The first telephones were introduced to Gibraltar in 1886 by a private company which was later taken over by the colonial authorities. The first wireless
---
audio distance records, and were heard as far west as Hawaii. They were also received in Paris, France, which marked the first transmission of speech across the Atlantic.
With the entrance of the United States into World War I in April 1917 the federal government took over full control of the radio industry, and it became illegal for civilians to possess an operational radio receiver. However NAA continued to operate during the conflict. In addition to time signals and weather reports, it also broadcast news summaries received by troops on land and aboard ships in the Atlantic. Effective April 15, 1919
---
Message from space (science fiction) For other uses, see Message from Space (disambiguation).
"Message from space" is a type of "first contact" theme in science fiction . Stories of this type involve receiving an interstellar message which reveals the existence of other intelligent life in the universe. History An early short story, A Message from Space (Joseph Schlossel, Weird Tales, March 1926) tells of an amateur who builds a ham TV set and suddenly sees an alien, The latter one realises it is being watched and tells its soap opera story. The verdict of Everett Franklin Bleiler: "original ideas, but clumsy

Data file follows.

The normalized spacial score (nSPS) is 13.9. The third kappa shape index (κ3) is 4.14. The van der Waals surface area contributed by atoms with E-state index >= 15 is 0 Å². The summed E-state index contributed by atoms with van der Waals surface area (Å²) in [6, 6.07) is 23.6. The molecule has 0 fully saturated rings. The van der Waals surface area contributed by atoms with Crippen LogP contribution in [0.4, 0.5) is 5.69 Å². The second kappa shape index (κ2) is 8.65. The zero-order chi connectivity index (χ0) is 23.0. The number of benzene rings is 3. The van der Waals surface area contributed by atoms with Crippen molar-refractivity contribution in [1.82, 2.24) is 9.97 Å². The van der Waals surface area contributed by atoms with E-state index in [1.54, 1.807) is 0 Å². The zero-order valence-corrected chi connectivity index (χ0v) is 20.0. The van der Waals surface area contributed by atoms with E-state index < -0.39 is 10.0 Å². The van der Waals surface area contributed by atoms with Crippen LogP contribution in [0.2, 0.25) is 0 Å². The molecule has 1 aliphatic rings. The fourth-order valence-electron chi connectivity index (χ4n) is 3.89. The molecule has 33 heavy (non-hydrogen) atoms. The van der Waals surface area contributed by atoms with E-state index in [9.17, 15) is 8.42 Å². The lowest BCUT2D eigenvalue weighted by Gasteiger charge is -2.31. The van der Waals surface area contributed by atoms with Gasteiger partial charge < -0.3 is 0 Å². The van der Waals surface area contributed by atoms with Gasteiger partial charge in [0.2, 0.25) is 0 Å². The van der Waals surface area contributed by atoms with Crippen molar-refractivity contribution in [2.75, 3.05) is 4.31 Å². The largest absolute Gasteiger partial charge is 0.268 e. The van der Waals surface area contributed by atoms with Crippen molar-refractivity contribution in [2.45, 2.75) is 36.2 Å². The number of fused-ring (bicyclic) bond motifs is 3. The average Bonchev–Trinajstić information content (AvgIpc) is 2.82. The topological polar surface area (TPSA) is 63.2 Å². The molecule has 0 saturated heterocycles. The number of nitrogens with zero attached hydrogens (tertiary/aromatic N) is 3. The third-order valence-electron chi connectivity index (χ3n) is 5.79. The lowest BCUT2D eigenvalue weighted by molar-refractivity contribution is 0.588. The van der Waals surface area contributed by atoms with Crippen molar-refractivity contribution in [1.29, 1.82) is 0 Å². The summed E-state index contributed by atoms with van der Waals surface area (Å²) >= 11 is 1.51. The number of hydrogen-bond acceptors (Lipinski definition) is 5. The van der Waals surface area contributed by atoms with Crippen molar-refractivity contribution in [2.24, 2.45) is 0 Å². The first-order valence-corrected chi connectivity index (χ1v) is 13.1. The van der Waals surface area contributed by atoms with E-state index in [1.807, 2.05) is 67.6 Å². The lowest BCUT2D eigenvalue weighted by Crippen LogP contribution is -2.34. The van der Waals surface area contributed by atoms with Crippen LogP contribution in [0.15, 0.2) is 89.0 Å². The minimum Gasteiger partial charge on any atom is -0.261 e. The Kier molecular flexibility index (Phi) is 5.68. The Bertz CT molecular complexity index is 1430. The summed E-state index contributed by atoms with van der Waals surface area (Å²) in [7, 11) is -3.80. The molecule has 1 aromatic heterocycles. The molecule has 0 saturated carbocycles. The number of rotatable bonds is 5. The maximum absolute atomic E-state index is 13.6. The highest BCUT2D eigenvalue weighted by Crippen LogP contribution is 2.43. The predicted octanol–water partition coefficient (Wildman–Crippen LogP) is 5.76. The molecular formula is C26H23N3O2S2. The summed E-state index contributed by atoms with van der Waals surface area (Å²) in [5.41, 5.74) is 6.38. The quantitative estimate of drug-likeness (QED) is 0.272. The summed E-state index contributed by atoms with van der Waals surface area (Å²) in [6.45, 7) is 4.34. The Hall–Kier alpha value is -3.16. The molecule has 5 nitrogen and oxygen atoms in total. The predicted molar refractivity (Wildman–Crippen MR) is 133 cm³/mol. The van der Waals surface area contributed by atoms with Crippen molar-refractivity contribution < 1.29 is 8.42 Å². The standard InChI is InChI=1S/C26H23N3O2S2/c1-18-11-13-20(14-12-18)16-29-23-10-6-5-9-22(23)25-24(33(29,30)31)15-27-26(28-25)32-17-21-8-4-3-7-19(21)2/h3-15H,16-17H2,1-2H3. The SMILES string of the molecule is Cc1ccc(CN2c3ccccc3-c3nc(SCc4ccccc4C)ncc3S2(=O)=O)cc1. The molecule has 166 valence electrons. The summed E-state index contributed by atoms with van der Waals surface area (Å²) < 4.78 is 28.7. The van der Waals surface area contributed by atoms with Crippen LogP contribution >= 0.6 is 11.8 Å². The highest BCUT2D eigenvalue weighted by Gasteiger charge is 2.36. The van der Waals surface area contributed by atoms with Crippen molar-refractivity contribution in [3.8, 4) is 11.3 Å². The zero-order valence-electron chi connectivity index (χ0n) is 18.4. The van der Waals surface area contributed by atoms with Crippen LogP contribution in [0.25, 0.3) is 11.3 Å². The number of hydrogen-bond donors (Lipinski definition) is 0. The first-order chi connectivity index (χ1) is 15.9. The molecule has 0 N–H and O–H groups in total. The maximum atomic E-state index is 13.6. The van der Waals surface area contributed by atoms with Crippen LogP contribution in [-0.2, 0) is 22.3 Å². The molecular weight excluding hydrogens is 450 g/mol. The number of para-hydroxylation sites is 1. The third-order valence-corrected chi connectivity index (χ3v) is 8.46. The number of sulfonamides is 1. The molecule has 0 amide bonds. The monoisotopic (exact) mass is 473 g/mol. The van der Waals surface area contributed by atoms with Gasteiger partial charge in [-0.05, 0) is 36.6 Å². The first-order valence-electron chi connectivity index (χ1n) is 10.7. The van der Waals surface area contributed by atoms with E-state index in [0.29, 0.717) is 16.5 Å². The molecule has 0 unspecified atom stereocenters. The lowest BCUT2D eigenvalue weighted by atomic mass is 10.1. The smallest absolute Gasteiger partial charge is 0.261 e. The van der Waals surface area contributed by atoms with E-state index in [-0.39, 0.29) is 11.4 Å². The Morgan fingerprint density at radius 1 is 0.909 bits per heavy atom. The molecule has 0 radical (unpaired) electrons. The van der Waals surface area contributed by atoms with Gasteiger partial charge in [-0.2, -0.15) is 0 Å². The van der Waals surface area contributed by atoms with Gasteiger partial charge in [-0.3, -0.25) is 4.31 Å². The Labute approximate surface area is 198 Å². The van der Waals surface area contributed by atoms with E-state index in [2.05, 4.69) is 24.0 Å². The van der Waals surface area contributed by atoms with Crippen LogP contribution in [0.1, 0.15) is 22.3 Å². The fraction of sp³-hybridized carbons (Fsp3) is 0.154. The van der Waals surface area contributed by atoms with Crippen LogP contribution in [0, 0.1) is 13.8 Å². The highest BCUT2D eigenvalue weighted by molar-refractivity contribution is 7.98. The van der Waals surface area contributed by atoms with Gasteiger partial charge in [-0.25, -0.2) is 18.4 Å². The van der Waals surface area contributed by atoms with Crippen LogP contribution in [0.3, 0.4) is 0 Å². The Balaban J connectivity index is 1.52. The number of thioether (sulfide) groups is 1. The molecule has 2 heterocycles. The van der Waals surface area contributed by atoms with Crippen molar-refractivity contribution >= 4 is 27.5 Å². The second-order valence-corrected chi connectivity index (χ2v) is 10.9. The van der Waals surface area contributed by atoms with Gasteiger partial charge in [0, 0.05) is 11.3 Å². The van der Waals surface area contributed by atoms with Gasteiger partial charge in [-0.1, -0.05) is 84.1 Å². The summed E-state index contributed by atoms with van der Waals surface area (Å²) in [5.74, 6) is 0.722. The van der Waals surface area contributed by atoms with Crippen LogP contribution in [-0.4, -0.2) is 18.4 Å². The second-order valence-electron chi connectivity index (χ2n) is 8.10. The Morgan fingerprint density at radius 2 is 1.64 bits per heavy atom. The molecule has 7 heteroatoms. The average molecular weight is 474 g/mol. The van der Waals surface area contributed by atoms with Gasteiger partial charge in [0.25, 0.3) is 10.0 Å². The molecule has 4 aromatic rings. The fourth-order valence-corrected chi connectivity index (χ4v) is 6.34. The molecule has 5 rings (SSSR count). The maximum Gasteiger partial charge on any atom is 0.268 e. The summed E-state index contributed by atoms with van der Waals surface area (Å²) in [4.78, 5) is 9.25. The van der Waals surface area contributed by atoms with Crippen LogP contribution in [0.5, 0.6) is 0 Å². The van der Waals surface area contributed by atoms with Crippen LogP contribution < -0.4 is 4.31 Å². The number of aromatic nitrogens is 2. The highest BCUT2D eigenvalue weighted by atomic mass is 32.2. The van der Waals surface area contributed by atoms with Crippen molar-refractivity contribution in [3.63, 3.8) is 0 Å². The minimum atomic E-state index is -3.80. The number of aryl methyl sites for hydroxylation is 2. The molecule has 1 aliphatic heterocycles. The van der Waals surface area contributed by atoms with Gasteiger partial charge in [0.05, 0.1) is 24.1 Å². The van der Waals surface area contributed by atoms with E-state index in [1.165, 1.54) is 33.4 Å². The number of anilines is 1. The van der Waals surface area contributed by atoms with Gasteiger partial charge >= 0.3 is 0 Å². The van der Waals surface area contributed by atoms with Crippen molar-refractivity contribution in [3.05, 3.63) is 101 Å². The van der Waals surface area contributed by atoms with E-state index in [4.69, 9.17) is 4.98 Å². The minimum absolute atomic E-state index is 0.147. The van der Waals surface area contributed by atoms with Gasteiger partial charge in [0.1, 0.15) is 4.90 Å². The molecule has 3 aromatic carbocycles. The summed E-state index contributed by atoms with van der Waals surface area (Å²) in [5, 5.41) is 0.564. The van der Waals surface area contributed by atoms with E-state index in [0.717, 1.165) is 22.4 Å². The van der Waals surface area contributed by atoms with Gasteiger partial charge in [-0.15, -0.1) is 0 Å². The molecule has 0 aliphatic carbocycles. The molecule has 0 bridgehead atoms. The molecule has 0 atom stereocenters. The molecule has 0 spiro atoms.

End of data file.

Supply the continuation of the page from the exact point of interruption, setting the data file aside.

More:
---
radio operators, interested in a practical benefit from their hobby, and jewelers, who previously had been reliant on time services transmitted over telegraph wires, which had a reputation for being both expensive and of questionable reliability, especially compared to the free and very accurate NAA transmissions.
NAA's original transmitters were only capable of producing the dots-and-dashes of Morse code. The later development of vacuum tube transmitters made audio transmissions practical, and in 1915 the American Telephone and Telegraph Company (AT&T) received permission from the Navy to conduct a series of tests at the NAA facility. These experimental transmissions set impressive new
---

In this case, the answer looks correct. If we ask a question and no relevant contexts are retrieved, the generator will typically return nonsensical or false answers, like with this question about COVID-19:

query = "where did COVID-19 originate?"
context = query_pinecone(query, top_k=3)
query = format_query(query, context["matches"])
generate_answer(query)
('COVID-19 is a zoonotic disease, which means that it is a virus that is '
 'transmitted from one animal to another. It is not a virus that can be '
 'transmitted from person')
for doc in context["matches"]: